Household Indebtedness, Financial Frictions and the Transmission of Monetary Policy to Consumption: Evidence from China
Emerging Markets Review,
This paper studies the impact of household indebtedness on the transmission of monetary policy to consumption using the Chinese household-level survey data. We employ a panel smooth transition regression model to investigate the non-linear role of indebtedness. We find that housing-related indebtedness weakens the monetary policy transmission, and this effect is non-linear as there is a much larger counteraction of consumption in response to monetary policy shocks when household indebtedness increases from a low level rather than from a high level. Moreover, the weakened monetary policy transmission from indebtedness is stronger in urban households than in rural households. This can be explained by the investment good characteristic of real estate in China.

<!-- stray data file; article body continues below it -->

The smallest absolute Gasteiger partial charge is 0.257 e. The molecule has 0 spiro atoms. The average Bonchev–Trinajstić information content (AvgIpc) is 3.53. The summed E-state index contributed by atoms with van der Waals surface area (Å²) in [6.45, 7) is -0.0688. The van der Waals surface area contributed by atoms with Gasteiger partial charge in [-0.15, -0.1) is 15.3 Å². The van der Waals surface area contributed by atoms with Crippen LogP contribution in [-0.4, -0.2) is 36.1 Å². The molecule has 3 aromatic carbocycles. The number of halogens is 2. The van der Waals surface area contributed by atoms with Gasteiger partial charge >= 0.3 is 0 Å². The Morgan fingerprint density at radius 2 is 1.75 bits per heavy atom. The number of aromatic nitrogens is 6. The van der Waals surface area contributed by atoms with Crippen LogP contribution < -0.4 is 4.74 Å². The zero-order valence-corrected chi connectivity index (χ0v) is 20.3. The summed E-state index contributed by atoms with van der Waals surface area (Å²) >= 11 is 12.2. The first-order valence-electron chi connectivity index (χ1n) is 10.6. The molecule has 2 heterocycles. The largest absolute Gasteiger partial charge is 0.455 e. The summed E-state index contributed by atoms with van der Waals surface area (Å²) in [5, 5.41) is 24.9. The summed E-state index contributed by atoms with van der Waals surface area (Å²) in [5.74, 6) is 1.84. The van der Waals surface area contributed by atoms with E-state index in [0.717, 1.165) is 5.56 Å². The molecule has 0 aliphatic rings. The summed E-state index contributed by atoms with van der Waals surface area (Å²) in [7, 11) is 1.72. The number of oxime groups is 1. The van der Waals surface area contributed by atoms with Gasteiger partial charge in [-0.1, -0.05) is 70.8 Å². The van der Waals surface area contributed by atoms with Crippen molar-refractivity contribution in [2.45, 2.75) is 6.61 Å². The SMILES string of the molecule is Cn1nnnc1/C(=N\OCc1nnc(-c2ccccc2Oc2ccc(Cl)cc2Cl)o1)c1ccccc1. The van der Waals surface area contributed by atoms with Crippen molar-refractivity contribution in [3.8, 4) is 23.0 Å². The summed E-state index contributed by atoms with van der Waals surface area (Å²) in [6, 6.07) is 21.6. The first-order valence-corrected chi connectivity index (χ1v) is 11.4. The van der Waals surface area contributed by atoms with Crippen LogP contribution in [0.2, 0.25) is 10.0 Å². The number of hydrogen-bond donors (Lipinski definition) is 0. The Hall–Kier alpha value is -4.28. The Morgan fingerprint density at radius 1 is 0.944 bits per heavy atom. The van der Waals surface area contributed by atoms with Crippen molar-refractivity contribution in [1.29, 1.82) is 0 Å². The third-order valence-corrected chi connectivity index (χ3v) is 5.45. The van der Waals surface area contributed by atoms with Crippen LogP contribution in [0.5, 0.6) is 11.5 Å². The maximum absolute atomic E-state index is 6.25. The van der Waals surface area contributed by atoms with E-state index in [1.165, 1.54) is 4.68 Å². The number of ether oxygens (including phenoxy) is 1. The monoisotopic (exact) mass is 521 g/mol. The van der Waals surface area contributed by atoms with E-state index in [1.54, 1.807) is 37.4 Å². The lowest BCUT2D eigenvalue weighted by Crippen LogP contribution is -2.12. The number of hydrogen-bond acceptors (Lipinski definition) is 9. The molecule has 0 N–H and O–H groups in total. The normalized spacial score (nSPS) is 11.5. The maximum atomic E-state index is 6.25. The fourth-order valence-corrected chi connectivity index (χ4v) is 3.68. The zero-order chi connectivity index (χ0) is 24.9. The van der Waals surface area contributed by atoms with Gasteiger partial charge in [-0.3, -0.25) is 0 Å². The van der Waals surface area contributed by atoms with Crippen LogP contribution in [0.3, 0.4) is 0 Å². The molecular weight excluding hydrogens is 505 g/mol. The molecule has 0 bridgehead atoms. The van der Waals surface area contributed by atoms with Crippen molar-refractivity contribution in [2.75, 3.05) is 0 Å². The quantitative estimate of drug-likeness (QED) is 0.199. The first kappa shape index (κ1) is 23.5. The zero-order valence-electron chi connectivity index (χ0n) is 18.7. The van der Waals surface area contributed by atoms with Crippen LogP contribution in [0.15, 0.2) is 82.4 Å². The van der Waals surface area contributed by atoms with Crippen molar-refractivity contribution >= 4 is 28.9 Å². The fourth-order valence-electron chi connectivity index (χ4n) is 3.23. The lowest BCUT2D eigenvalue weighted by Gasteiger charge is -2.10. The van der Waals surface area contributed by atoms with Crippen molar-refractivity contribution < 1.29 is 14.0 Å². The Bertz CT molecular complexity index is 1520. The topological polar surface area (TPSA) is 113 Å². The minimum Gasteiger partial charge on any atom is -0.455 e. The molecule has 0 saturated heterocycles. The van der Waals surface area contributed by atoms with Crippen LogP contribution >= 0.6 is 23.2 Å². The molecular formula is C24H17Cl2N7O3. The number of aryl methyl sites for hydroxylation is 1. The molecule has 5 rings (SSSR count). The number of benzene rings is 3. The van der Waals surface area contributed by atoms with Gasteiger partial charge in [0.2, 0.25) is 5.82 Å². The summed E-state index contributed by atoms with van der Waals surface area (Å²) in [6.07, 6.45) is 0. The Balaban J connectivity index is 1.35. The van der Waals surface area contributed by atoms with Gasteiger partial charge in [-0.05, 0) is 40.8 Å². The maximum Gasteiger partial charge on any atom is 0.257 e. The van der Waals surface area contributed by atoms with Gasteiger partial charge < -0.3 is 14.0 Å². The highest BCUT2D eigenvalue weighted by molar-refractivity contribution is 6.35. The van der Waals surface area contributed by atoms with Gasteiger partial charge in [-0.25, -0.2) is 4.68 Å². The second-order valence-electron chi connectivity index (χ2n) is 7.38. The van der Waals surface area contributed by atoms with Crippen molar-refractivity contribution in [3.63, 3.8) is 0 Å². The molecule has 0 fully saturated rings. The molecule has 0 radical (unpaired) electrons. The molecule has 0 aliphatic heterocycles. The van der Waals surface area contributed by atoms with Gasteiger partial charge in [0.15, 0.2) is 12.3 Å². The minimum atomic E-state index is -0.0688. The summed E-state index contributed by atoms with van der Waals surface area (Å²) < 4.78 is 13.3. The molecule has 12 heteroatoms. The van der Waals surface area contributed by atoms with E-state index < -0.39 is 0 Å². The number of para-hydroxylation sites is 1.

German Economy Recovers Surprisingly Quickly from Last Year’s Recession
Wirtschaft im Wandel,
The German economy recovers surprisingly quickly from last year’s recession. For this year, we expect GDP to grow by 3.5%. Next year, when GDP growth should reach a rate of 2%, the general government deficit is likely to fall below the 3% mark of the Stability and Growth pact – if the government indeed realizes the stabilization program it decided on this summer. Unemployment will continue to decline.
We see three main causes for this favorable development: first, the German economy benefits strongly from the high growth dynamics in emerging markets, since German firms are well positioned for producing investment goods that are particularly sought-after in these countries. Second, growing demand for labor in Germany means that employment and labor income is on the rise. Partly, this is the reward for a long time of low wage rises that have made labor in Germany competitive again. Third, the expansive monetary policy in the euro area is particularly stimulating since here debt levels of private households and firms are moderate and therefore do not dampen the stimulating effects of low interest rates, as they do in many euro area partner countries with highly indebted private and public agents.